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Medical marijuana persecution vs. improper law practice: CO Supreme Court slaps Kurt Riggin

A fresh development in the bizarre case of Kurt Riggin, a self-proclaimed tribal chief and attorney accused of the improper practice of law plus a string of charges related to his defense of a medical marijuana patient in Park County. A judge has recommended that Riggin's claim of sovereignty based on his work with Native American tribes be ignored. But he's only begun to fight.

Here's the back story, as originally seen in our June 10 post about the charges against Riggin.

Last October, Riggin visited a medical marijuana patient in Park County along with MMJ advocate Timothy Tipton. According to Tipton, the Park County Sheriff's Office had been harassing the man, who reportedly suffers from pancreatic cancer and post-traumatic stress disorder: So the pair visited the office to file what Riggin refers to as an "informal administrative complaint" against the officer in question.

Trouble is, Riggin isn't allowed to practice law in Colorado, despite him being a tribal attorney who's worked with assorted Native American tribes. Indeed, back in 2008, he'd been found guilty in absentia of illegally practicing law in Colorado; click here to read the judgment against him, which includes a $1,000 fine he's never paid.

In Park County, Riggin insists he was merely acting as an advocate for the patient, much as Tipton had done. Nonetheless, he has been charged with attempting to influence a public servant and criminal impersonation. He's got a June 28 court date in Park County related to these charges.

In December, Riggin says he received a letter from the office of attorney Kim Ikeler about the Park County case -- and he was subsequently told to attend a May 14 hearing before Supreme Court disciplinary judge William Lucero at which Ikeler represented the State of Colorado.

Neither Ikeler nor Supreme Court Regulation Counsel John Gleason will comment on the specifics of the case. But the so-called Report of Hearing Master regarding Riggin, submitted under the signature of presiding judge William Lucero, junks Riggin's arguments.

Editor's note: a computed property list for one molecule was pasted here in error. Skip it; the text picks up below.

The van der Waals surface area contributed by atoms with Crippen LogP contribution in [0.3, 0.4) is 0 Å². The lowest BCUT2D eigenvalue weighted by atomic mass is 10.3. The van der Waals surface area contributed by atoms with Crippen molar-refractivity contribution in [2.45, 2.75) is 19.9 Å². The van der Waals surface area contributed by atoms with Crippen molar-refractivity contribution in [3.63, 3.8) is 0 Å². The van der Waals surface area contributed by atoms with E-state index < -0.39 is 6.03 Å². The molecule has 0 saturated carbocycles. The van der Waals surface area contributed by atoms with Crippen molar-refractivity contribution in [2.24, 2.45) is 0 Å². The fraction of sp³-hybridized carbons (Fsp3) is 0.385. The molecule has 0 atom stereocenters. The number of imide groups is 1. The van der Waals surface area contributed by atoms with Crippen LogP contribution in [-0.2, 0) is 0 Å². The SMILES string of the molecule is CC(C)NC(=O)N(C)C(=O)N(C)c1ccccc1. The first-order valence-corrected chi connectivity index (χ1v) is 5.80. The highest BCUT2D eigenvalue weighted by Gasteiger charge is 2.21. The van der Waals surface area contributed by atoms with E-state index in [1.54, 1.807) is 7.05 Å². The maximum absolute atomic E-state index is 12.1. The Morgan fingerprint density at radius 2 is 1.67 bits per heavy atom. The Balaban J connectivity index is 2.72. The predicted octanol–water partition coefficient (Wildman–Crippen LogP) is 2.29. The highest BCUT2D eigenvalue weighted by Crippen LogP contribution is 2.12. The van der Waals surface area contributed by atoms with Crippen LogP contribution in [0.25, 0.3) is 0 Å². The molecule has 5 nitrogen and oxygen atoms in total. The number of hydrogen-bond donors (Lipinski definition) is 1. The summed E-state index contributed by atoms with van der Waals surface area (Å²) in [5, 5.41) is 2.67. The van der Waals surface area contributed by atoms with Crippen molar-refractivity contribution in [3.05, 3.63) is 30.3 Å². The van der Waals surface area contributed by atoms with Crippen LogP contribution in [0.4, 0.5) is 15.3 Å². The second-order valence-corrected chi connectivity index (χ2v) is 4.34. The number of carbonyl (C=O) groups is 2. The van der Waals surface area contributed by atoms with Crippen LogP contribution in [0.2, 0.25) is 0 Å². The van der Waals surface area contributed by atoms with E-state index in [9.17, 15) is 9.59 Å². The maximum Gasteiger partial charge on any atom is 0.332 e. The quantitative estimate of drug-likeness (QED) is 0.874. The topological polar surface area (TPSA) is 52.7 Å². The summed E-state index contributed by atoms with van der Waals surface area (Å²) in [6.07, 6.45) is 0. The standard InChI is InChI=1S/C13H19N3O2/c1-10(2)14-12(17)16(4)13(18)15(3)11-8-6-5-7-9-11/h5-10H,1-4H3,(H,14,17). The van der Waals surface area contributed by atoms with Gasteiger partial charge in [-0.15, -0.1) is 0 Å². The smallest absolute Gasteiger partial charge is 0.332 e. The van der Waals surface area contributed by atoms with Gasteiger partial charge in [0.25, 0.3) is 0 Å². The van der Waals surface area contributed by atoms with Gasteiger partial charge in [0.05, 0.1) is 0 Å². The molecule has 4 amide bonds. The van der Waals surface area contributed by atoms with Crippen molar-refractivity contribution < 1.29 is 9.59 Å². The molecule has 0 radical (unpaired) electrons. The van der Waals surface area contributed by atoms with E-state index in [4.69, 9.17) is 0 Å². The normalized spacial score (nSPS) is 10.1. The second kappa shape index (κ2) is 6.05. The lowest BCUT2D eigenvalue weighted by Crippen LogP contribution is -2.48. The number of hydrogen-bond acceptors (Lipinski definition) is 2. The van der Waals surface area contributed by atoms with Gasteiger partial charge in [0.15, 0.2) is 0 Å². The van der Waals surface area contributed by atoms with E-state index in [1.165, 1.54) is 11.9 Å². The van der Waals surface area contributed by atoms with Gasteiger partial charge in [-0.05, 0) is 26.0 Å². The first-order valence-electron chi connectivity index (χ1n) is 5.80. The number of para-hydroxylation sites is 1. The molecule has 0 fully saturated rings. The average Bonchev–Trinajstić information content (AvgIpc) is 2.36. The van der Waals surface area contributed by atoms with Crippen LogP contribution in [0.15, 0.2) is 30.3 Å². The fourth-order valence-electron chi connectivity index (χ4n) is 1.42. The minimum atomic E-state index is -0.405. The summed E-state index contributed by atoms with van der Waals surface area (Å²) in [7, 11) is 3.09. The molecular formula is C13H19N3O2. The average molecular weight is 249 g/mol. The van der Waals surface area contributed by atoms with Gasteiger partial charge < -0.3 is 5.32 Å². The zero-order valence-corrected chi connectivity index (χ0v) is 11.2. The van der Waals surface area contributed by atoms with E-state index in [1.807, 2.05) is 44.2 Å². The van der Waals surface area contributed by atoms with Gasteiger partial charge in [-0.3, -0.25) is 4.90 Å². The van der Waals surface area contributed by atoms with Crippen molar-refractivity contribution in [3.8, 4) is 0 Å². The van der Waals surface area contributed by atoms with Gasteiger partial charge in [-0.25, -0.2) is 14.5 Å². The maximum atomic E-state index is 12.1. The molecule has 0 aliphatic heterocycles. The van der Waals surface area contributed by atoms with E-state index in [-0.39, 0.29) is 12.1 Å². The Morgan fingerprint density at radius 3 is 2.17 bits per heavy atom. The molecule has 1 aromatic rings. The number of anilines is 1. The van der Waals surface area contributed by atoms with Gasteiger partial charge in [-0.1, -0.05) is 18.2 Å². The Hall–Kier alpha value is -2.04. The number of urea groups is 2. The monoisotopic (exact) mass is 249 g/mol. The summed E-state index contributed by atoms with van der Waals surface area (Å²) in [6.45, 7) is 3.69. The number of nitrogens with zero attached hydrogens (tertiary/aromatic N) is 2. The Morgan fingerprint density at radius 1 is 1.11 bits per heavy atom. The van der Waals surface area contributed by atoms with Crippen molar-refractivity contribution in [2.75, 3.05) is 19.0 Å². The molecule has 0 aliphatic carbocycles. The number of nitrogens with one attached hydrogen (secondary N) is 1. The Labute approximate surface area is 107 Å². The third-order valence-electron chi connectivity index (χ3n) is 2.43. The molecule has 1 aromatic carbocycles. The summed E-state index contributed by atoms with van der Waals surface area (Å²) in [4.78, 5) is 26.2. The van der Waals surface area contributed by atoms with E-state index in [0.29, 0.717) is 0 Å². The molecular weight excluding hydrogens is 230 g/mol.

Lucero writes: "Respondent concedes he is not licensed to practice law in any other state or territory of the United States, but he points to a farrago of treaties and federal legislation to argue the State of Colorado has no jurisdiction to regulate his activities in Colorado courts by virtue of his position as an officer of the sovereign Kikiallus Nation. He also contends his licensure in tribal courts suffices to grant him either 'out-of-state attorney' status... or reciprocity of admission through the Full Faith and Credit Clause."

However, Lucero goes on, "Even though Respondent claims membership in the Kikiallus Nation, the events giving rise to the Supreme Court's jurisdiction occurred outside the bounds of that tribe's authority and jurisdiction. Indeed, the Supreme Court, as part of its 'inherent and plenary powers, has exclusive jurisdiction over attorneys and the authority to regulate, govern, and supervise the practice of law in Colorado to protect the public.' The exercise of these powers neither infringes on a treaty nor conflicts with a federal statute."

After rejecting the Full Faith and Credit Clause theory, too, Lucero recommends that the Supreme Court reject the respondent's mandatory judicial notice -- the formal name for Riggin's defense strategy.

Riggin wasn't shocked by this decision. "It was nothing I didn't expect," he says. "I don't know why I was asking the state to fix its own criminal activities. You can't say to a felon, 'Okay, you need to reform yourself.' I don't think that's going to happen."

His next step? He plans to move this case, as well as the separate Park County complaint and a third case from Washington, to federal district court. There, he hopes, his points will be heard by "a magistrate who understands that Indians are sovereign, and who understands sovereign immunity. Apparently, judges at the Colorado Supreme Court don't understand that."

He's shooting to accomplish this legal maneuver before the end of August, when his next Park County hearing is scheduled. In the meantime, he issues this warning: "If you're a lawyer in California and you tell a cop in Colorado that you're an attorney, better watch out -- because they'll arrest you for that."

Then he mutters, "Not too bright, these guys."


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